Government bureaucracies are another example of an institution where very structured hierarchies prevail. Although the public sector has more than its fair share of dysfunctional hierarchies, many public sector bureaucracies function quite effectively. I can say from experience that the U.S. State Department is a relatively lean bureaucracy that operates rather effectively (I have long said that the taxpayers are getting their money’s worth out of that bureaucracy). Perhaps the fact that the State Department is a relatively small cabinet-level department forces it to organize itself in a relatively rational and efficient way. At the same time, we have all encountered bureaucratic nightmares so frustrating that we want to bang our heads against the wall, and even the most efficient government bureaucracies experience hiccups or even breakdowns from time to time.

Sometimes hierarchy resides very close to home. When I was young, we lived in “luxury” high rises that had doormen and other staff, and we employed non-live-in housekeepers and nannies. Given my young age, these individuals would of course call me by my first name, and that continued even as I became an adult. (My parents were addressed with the honorifics “Mr.” or “Mrs.”) When I was old enough to have my own apartment, the staff in those buildings addressed me by my honorific, just as my parents had been when I was younger. On the other
hand, I was expected to call the staff by their first names. I wondered, why should I be entitled to address the staff by their first names, while they had to address me by my more formal honorific?

Although this may strike one as a relatively insignificant distinction, the situation smacked of what was a troubling hierarchy for me. Given my discomfort with this state of affairs, I have always requested that staff and domestic help also address me by my first name. Some happily oblige, while others do so uncomfortably or not at all. I do recall one doorman who continued to address me as “Mr.,” even after I had asked him to call me by my first name. One day, I corrected him and reminded him that I preferred that he call me by my first name, just as I called him by his first name. He apologized and just said that he could not bring himself to do it. Saddened me that he had so internalized the customs (or rules) of the socioeconomic hierarchy, that he was unable to address me by my first name, even though I was several decades his junior.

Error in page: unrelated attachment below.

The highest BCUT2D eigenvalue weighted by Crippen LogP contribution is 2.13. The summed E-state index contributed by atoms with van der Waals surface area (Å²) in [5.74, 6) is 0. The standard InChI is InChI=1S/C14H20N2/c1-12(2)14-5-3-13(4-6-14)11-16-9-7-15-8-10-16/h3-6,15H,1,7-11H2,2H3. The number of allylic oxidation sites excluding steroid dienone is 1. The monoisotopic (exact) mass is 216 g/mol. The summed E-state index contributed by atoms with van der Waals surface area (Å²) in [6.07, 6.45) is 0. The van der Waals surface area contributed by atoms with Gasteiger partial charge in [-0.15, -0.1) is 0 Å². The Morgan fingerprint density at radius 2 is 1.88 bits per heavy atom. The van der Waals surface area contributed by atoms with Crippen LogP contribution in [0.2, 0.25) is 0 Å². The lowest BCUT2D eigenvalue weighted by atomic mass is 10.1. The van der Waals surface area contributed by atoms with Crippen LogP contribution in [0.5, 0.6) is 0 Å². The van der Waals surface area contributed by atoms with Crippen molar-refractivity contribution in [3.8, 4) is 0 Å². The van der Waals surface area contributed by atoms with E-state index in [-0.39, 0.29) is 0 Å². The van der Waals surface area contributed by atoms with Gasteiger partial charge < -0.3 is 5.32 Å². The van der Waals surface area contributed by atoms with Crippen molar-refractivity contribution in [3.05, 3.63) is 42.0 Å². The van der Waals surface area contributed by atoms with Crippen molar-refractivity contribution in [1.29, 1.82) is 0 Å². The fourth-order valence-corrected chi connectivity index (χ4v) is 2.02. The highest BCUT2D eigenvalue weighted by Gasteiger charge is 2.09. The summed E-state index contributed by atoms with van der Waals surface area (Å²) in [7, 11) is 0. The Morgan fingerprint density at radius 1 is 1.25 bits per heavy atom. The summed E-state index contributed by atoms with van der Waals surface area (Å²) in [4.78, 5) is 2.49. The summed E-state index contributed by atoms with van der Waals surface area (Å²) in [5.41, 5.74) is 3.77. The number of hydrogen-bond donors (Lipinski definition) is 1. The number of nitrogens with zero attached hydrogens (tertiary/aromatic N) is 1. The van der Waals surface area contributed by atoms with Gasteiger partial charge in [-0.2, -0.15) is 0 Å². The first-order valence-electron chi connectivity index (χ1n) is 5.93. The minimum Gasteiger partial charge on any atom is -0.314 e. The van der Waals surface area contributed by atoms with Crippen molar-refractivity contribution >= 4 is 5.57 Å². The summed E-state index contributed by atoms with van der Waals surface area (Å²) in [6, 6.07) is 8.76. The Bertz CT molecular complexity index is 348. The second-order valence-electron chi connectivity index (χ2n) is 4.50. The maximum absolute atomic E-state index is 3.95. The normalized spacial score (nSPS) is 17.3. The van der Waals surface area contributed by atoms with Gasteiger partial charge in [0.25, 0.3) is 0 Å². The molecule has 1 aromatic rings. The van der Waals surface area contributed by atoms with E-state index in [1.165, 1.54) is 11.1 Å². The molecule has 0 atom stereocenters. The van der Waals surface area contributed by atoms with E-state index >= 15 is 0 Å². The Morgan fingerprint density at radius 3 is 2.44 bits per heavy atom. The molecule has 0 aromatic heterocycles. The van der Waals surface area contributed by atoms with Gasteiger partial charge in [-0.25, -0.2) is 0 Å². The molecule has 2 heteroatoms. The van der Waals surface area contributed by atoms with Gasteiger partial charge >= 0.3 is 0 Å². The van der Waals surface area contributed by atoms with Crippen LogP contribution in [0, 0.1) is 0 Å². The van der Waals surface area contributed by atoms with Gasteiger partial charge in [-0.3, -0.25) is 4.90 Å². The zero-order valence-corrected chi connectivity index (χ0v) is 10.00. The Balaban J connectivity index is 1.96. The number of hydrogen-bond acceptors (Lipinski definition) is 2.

The last hierarchy I will mention derives from one of my favorite Dr. Seuss books, The Sneetches and Other Stories, which tells the tale of a society of bird-like creatures, some of whom had stars on their bellies, while others did not. Although aside from this difference all
Sneetches were basically the same, having a star was a source of privilege and prestige, while those without stars were discriminated against and looked down upon. One day, an entrepreneur came to town with a machine that, for a price, could put stars on the bellies of those Sneetches who lacked one, and soon all Sneetches had stars on their bellies. The Sneetches who originally had stars were deeply troubled that the source of their privilege had been rendered meaningless, since all Sneetches now had stars. The entrepreneur then introduced a machine that could, again for a price, remove stars from the Sneetches’ bellies, and the Sneetches who originally had stars
flocked to him to have their stars removed in the hope of restoring their status and privilege. The Sneetches who still had stars then proceeded to have their stars removed, and this process continued seriatim until nobody knew who originally had a star on their belly and who did not (and the Sneetches were left bankrupt). I can think of no better story to depict the folly of an irrational and oppressive hierarchy in such a clear manner as this, but the Sneetches at least learned their lesson. Will we?

Hierarchies are undoubtedly necessary in our complex world. As the discussion above reveals, some hierarchies are intentionally designed and implemented, and then may grow or change over time, while others emerge or develop in a more organic manner. But we must regard all of them with a critical eye and recognize that we are not necessarily stuck with only a choice between total anarchy and unjust rigidity. Where a hierarchy is unnecessary and serves only to cement in a particular order, or where a hierarchy serves to perpetuate oppression of certain individuals or groups, we must call it out for what it is and work to dismantle it, or at the very least reform it. Given the stakes that those at the top have in such hierarchies, such a project is not for the faint of heart. But it is a crucial part of the difficult work of building a just and equitable society.